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Denial Is the Heartbeat of America

Roundup
tags: racism, authoritarianism, Capitol Riot



IBRAM X. KENDI is a contributing writer at The Atlantic and the Andrew W. Mellon Professor in the Humanities and the director of the Boston University Center for Antiracist Research. He is the author of several books, including the National Book Award–winning Stamped From the Beginning: The Definitive History of Racist Ideas in America and How to Be an Antiracist.

“Let me be very clear: The scenes of chaos at the Capitol do not reflect a true America. Do not represent who we are,” President-elect Joe Biden said during Wednesday’s siege.

“The behavior we witnessed in the U.S. Capitol is entirely un-American,” read a statement from a bipartisan and bicameral group of elected officials that included Senators Joe Manchin, Susan Collins, Mitt Romney, and Mark Warner as well as Representatives Josh Gottheimer and Tom Reed.

“We’re the United States of America. We disagree on a lot of things, and we have a lot of spirited debate … But we talk it out, and we honor each other—even in our disagreement,” said Senator James Lankford, a Republican from Oklahoma. “And while we disagree on things—and disagree strongly at times—we do not encourage what happened today. Ever.”

“That’s not who we are,” Senator Ben Sasse said.

“This is not the America I know and love,” Representative Brenda Lawrence said.

“I know this is not our America,” Representative Ed Case said.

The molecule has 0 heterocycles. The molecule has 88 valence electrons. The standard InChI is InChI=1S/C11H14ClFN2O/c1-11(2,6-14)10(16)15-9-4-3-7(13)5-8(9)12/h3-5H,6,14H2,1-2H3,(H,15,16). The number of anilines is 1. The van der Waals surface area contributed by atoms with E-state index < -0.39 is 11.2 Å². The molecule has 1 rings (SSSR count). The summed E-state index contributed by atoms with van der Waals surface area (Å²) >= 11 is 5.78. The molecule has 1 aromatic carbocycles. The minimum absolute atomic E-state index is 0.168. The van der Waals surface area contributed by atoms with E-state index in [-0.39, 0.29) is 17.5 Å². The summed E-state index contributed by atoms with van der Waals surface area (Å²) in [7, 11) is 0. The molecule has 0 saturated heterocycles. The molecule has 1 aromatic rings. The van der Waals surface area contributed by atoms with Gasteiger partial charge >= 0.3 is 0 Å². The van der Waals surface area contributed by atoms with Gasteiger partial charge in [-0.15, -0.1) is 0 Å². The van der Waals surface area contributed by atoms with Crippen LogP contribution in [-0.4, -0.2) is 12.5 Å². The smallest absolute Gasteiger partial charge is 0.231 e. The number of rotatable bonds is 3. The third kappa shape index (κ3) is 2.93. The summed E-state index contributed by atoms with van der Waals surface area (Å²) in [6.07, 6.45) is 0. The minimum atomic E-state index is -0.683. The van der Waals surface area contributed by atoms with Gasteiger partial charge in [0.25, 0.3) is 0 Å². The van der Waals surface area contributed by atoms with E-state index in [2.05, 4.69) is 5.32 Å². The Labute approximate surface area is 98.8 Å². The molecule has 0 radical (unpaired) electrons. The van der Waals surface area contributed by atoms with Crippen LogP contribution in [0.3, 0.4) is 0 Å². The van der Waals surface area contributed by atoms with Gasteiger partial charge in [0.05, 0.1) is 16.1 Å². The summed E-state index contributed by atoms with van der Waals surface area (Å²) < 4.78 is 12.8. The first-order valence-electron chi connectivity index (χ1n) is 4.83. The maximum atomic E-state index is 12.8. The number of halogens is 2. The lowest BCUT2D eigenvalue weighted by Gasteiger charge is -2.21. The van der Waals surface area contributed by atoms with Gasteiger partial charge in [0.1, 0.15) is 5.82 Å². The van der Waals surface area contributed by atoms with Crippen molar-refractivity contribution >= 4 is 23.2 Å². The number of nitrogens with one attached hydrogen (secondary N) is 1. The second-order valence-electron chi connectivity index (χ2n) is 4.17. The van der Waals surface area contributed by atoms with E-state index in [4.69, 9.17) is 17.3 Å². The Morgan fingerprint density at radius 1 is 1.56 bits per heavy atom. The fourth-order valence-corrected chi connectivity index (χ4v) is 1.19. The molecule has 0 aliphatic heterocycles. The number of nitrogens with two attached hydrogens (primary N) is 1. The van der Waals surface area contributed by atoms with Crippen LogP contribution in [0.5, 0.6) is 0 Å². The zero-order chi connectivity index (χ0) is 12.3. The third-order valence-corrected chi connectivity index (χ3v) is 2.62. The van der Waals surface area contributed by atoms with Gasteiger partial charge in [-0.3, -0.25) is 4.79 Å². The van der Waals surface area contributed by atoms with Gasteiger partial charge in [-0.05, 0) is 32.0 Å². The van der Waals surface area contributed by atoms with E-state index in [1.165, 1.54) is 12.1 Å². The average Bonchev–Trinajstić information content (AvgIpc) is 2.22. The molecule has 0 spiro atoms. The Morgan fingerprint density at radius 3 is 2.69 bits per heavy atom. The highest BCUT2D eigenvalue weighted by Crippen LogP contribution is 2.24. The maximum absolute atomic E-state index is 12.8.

“This is not who we are,” Representative Nancy Mace said.

“This is how election results are disputed in a banana republic—not our democratic republic,” Republican former President George W. Bush said.

“This is a national tragedy and is not who we are as a nation,” Democratic former President Jimmy Carter said.

Do these statements represent the American dream? Is the American dream the great delusion about what America is and who Americans are?

To say that the attack on the U.S. Capitol is not who we are is to say that this is not part of us, not part of our politics, not part of our history. And to say that this is not part of America, American politics, and American history is a bald-faced denial. But the denial is normal. In the aftermath of catastrophes, when have Americans commonly admitted who we are? The heartbeat of America is denial.

It is historic, this denial. Every American generation denies. America is establishing the freest democracy in the world, said the white people who secured their freedom during the 1770s and ’80s. America is the greatest democracy on Earth, said the property owners voting in the early 19th century. America is the beacon of democracy in world history, said the men who voted before the 1920s. America is the leading democracy in the world, said the non-incarcerated people who have voted throughout U.S. history in almost every state. America is the utmost democracy on the face of the Earth, said the primarily older and better-off and able-bodied people who are the likeliest to vote in the 21st century. America is the best democracy around, said the American people when it was harder for Black and Native and Latino people to vote in the 2020 election.  

At every point in the history of American tyranny, the honest recorders heard the sounds of denial. Today is no different.

Read entire article at The Atlantic

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